Introduction to Examination of Altered Documents

Date: Available 24/7 CLE Credits: 1 General

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Course Description

This program was recorded on January 17th, 2019

In a divorce case, one spouse’s interest in the property was transferred to the other spouse. The fraudulent deed was recorded by the Los Angeles County recorder’s office. It was notarized and signed. It truly looked legitimate. Upon careful examination, I discovered how the deed had been altered. The court transferred the property interest back to the proper spouse. Forensic document examiners often are retained to determine whether a document has been altered. Alterations are made in many ways. The person making the alteration believes they are clever enough to avoid detection. Usually they leave traces of their misdeeds behind. This presentation reviews examples from real cases, offering an overview of different types of alterations encountered by document examiners and methods of detecting the alterations.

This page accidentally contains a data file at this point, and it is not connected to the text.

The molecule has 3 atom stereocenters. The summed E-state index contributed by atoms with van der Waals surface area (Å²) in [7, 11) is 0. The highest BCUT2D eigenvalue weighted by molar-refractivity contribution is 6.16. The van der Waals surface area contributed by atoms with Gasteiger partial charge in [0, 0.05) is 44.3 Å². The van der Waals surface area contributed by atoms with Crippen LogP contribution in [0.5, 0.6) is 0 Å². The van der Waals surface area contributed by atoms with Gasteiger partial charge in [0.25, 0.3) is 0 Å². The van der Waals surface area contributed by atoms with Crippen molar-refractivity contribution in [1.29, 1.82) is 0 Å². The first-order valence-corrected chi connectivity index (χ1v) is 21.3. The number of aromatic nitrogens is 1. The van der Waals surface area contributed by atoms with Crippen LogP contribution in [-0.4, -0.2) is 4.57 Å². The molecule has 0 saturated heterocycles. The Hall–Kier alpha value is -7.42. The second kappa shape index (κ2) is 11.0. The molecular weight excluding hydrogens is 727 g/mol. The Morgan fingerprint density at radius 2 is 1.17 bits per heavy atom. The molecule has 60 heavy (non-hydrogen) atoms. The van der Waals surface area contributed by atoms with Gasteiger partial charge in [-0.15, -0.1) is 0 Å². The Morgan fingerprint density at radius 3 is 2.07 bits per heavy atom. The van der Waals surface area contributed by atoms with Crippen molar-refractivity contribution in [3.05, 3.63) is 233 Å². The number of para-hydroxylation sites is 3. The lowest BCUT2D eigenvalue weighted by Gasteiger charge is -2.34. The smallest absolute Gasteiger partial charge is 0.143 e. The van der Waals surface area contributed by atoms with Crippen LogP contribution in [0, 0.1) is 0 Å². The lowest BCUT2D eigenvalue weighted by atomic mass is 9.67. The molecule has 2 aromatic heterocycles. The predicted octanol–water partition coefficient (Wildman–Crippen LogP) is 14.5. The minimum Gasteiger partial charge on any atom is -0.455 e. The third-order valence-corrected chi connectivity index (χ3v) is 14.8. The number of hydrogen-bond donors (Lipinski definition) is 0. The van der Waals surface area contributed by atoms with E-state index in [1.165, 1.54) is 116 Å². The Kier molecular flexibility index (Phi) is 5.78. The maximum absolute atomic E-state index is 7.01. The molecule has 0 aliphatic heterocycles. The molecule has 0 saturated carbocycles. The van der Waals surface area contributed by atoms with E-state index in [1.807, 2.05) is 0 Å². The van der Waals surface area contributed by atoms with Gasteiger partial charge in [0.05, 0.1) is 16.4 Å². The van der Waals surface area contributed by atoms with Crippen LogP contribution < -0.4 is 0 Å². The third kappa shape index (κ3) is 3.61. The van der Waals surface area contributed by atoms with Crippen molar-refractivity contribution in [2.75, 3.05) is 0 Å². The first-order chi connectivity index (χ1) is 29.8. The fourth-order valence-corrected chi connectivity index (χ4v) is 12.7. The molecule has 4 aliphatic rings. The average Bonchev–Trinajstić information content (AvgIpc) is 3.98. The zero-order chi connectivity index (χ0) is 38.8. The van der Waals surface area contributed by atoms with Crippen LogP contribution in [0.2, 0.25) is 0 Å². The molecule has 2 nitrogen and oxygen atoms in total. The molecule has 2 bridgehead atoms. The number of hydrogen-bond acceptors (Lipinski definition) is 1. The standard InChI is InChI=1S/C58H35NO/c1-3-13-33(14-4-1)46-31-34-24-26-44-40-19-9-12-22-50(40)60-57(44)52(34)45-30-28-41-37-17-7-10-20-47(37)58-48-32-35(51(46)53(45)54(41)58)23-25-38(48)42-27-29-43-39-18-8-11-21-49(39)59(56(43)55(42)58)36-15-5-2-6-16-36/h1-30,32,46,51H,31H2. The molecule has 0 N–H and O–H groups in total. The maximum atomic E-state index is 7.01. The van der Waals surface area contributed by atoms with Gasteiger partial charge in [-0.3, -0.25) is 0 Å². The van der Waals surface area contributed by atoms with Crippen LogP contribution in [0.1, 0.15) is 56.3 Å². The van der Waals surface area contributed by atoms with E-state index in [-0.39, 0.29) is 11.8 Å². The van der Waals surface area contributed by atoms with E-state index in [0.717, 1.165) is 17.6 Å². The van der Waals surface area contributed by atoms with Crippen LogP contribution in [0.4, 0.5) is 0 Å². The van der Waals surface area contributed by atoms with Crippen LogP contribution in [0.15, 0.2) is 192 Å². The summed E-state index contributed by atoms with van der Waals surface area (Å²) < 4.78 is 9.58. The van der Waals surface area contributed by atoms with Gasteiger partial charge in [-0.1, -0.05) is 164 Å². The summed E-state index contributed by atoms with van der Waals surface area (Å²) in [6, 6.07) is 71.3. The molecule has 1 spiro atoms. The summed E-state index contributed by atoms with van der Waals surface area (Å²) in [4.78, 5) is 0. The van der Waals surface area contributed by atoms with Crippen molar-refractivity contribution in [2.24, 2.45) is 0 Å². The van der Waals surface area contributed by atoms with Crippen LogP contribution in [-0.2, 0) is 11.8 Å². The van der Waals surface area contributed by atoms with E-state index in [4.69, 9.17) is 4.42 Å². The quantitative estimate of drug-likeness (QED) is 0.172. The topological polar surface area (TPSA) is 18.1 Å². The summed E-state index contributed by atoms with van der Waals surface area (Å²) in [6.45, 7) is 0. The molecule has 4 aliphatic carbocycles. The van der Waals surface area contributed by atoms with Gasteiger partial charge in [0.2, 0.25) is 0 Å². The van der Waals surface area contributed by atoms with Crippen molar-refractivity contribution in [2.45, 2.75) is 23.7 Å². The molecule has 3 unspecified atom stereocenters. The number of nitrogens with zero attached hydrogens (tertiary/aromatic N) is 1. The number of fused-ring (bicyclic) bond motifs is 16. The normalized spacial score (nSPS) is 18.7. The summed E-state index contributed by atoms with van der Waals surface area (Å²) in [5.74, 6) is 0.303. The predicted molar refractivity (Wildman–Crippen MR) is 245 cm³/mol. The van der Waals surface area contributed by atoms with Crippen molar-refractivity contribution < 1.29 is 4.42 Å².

• Mike Wakshull
    Mike Wakshull is a court-qualified forensic document examiner located in Temecula, CA. He partners with attorney clients to deliver results that often lead to early settlements in favor of the counsel who retained him. When cases go to trial, he presents them in jury-speak rather than techno-geek to educate the triers of fact. He applies his technical and science training to present a science-based approach to his opinions—a court requirement.

    Contact Mike Wakshull
      • 1 General Credit
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    1. An altered deed filed with the county recorder.
    2. Alteration of a mortgage document.
    3. Tools used by forensic document examiners to detect alterations.
    4. Alteration of computer-generated documents.
    5. Discovery of cut-and-paste signatures.
    6. Alteration of medical records.
    7. Alteration of email.
    8. Is the Word or other electronic document as purported?
    9. Examined signatures written on digital tablets.
    10. Tools used by document examiners in non-handwriting examinations.
    11. The future of forensic document examination.

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